|dc.description.abstract||Not long ago, conversations on urban water demand
were not only rare but dull. Today, especially
in the West and Southwest, these conversations
can turn into heated debates. The question
of who has enough water for the future has
pitted urban interests against agriculture and financial
resources against cultural values.
Water supply is finite, even if it is part of a cycle.
Water may be plentiful in some places and
scarce in others. Until we are ready to make water
conservation a pattern of behavior to use less
water, our demand will continue to grow as our
population grows. Although water conservation
is not an answer to all growth, it does offer an alternative
to acquiring some new water supplies.
Water conservation is almost always the least
expensive water supply alternative. Water conservation
can have two definitions. First and
most often, conservation is considered a reduction
in the amount of water used. Each person
uses less. An alternative definition implies more
efficient use of water. We waste less. Less waste
can be attributed to best management practices,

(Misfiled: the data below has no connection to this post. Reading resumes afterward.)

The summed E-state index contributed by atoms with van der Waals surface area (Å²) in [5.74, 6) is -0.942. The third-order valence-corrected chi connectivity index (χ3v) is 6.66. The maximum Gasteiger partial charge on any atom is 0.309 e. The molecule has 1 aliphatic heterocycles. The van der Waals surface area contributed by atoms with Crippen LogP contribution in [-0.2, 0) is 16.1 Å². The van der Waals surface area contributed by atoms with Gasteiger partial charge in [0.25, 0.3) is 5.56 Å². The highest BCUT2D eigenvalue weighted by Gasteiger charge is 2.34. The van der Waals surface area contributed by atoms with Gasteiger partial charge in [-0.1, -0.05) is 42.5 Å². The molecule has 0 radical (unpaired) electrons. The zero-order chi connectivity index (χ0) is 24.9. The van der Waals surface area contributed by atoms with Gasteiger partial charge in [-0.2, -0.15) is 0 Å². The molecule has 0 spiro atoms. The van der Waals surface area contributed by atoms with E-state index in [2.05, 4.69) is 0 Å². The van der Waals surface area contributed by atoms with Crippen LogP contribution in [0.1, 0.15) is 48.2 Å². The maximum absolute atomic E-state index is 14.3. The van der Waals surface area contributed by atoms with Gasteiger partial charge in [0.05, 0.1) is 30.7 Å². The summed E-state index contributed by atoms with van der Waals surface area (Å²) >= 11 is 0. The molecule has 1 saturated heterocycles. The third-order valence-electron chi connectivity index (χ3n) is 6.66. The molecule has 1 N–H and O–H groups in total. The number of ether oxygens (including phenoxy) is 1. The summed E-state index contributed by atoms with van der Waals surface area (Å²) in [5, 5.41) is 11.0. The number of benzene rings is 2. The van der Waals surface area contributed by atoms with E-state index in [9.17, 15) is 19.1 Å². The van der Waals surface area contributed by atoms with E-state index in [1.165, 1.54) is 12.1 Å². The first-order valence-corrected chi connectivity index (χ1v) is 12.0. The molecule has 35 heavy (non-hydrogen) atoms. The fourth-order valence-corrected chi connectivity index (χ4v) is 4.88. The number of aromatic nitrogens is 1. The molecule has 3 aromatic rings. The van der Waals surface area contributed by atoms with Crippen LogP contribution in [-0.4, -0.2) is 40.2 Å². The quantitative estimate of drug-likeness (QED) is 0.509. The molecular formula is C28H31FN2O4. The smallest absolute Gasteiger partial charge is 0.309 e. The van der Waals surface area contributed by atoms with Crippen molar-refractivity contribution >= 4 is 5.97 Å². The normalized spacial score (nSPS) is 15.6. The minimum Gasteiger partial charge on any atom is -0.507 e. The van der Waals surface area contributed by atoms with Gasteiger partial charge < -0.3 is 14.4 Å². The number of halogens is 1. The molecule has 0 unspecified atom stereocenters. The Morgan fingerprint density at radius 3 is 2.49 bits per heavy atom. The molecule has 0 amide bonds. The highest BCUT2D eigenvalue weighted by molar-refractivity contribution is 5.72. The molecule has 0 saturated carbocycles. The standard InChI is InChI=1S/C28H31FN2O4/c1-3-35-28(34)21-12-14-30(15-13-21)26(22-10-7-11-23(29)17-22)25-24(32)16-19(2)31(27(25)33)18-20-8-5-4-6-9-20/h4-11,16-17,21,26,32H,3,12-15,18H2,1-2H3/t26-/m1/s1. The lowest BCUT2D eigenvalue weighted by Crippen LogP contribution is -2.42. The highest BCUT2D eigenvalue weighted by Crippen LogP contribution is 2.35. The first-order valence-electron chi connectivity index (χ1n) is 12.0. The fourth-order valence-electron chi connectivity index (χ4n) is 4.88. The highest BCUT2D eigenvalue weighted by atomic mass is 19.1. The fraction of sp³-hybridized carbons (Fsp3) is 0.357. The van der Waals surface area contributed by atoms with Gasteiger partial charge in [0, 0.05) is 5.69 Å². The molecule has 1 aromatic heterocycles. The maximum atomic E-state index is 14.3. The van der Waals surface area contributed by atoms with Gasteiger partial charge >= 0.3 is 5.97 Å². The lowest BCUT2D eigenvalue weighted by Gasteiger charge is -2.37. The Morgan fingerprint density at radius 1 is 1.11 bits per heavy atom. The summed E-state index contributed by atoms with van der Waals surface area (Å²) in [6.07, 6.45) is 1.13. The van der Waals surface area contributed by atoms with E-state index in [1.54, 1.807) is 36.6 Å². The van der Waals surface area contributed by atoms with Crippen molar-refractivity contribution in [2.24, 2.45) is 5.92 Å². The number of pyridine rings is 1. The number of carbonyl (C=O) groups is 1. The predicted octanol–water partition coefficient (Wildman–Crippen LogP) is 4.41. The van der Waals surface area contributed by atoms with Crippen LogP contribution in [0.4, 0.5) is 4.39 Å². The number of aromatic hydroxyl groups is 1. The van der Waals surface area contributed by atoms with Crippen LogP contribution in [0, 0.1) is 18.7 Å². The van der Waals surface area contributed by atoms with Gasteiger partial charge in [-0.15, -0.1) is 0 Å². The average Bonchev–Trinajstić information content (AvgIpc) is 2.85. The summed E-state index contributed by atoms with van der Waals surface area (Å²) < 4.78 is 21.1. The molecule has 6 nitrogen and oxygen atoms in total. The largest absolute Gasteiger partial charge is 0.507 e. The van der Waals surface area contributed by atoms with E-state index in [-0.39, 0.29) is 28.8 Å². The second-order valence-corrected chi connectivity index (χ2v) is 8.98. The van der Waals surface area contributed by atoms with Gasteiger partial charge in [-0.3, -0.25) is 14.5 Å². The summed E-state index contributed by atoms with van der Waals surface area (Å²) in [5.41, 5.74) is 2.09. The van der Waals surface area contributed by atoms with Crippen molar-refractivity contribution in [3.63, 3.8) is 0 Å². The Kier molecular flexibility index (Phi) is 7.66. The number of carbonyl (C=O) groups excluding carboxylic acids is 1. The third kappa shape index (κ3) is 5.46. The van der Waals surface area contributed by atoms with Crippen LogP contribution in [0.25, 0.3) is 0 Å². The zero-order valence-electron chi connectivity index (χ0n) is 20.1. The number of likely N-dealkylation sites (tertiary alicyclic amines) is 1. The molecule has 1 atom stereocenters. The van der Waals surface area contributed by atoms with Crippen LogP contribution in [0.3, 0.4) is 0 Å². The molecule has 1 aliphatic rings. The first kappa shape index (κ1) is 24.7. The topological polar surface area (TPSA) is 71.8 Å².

more efficient hardware or literally less water
running into the streets from irrigation systems.
Urban water conservation incorporates watersaving
measures and incentives for the home,
on the landscape and throughout the city water
distribution system. It is easy to differentiate between
water-saving measures and incentives. A
water-saving measure such as a water-efficient
toilet reduces the amount used each and every
time it is flushed. Or, a rain sensor turns off a
sprinkler system during rain showers.
In contrast, incentives encourage the wise use of
water through education, ordinances or scheduling.
Educational programs suggest water reductions
in the landscape, ordinances mandate
how much turf is planted, and schedules tell
homeowners when to irrigate. Combined, measures and incentives provide a water conservation